On Thu, 8 Nov 2001, Andrew Jull wrote:
> Recently in NZ we have had a commission of inquiry into the misreading of
> cervical smear slides by a provinicial sole practice pathologist over a 10
> year period. I had hoped as a consequence that the public and media may have
> gained insight into the fact that diagnosis is probabilistic.
> More recently aggresive media response to misread prostate samples in an
> audit of histology slides at a metropolitan laboratory leads me to believe
> that no such learning took place. At recent dinner party were we got to
> discussing this, it was news indeed to the lay imbibers who all thought a
> diagnosis once given was a certainty.
I think the idea that a great deal of medicine consists in intelligently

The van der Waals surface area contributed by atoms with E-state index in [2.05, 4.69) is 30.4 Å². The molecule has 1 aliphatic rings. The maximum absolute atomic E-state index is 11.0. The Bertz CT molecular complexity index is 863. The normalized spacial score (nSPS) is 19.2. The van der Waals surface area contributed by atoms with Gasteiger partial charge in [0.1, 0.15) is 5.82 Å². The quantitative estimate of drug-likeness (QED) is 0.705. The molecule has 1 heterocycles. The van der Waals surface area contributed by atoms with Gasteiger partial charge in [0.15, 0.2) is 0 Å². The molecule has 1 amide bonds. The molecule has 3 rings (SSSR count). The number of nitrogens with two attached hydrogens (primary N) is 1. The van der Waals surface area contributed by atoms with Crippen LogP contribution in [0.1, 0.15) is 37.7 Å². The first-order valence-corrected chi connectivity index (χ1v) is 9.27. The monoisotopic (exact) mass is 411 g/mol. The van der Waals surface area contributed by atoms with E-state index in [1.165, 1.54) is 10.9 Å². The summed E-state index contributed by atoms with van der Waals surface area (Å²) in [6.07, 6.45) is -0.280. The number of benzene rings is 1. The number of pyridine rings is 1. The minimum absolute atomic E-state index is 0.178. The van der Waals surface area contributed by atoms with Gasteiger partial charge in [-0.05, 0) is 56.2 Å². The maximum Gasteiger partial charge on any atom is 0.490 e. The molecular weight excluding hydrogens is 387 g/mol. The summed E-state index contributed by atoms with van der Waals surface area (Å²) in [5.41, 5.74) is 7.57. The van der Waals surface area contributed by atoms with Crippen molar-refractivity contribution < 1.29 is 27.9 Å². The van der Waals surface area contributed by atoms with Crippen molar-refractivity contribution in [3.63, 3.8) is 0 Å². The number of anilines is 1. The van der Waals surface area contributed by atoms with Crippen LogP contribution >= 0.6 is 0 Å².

handling uncertainty is one that the public by-and-large does not get at
all, and is a huge problem.
In the US I'm sure a lot of this is driven by the advertising function
of getting people to do (profitable) medical things, which wants to make
benefit (of screening tests, drugs, etc.) sound nearly certain.
By and large I think unless you can somehow -- and I don't know how --
make this a matter of public discussion and understanding, it is going to
be hard-to-impossible to get across in the limited atmosphere of the
consulting room. You just can't communicate it to most people -- not all
-- in that context if they don't have some sort of preparation for it.
I think it leads to false expectations that can be a source of
disappointment, litigation, misunderstanding, and unwarranted
dissatisfaction all right.
The trouble is, if you are honest about the degree of uncertainty, will
some patients blow off the whole endeavor or prefer alternative medicine?
(I vote for honesty ok, I'm just bringing up the point.)
(member of the public myself)